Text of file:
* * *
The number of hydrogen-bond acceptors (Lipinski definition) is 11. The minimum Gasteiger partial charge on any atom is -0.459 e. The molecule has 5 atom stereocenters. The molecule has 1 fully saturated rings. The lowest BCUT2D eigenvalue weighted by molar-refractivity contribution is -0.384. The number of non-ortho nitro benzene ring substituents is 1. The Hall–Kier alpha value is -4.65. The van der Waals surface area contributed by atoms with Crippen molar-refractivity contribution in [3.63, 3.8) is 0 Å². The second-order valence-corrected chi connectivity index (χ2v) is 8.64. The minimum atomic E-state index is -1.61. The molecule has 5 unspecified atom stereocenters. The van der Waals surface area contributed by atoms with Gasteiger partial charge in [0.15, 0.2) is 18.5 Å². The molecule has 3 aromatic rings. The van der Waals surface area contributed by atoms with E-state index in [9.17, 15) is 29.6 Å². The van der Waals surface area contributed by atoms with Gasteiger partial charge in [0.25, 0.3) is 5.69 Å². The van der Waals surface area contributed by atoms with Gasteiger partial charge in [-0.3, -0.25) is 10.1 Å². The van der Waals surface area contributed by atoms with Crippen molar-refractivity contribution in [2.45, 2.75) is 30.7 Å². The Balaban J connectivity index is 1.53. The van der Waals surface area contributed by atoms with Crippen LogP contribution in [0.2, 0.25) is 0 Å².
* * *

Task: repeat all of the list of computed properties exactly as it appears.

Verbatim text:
The number of hydrogen-bond acceptors (Lipinski definition) is 11. The minimum Gasteiger partial charge on any atom is -0.459 e. The molecule has 5 atom stereocenters. The molecule has 1 fully saturated rings. The lowest BCUT2D eigenvalue weighted by molar-refractivity contribution is -0.384. The number of non-ortho nitro benzene ring substituents is 1. The Hall–Kier alpha value is -4.65. The van der Waals surface area contributed by atoms with Crippen molar-refractivity contribution in [3.63, 3.8) is 0 Å². The second-order valence-corrected chi connectivity index (χ2v) is 8.64. The minimum atomic E-state index is -1.61. The molecule has 5 unspecified atom stereocenters. The van der Waals surface area contributed by atoms with Gasteiger partial charge in [0.15, 0.2) is 18.5 Å². The molecule has 3 aromatic rings. The van der Waals surface area contributed by atoms with E-state index in [9.17, 15) is 29.6 Å². The van der Waals surface area contributed by atoms with Gasteiger partial charge in [0.25, 0.3) is 5.69 Å². The van der Waals surface area contributed by atoms with Gasteiger partial charge in [-0.3, -0.25) is 10.1 Å². The van der Waals surface area contributed by atoms with Crippen molar-refractivity contribution in [2.45, 2.75) is 30.7 Å². The Balaban J connectivity index is 1.53. The van der Waals surface area contributed by atoms with Crippen LogP contribution in [0.2, 0.25) is 0 Å².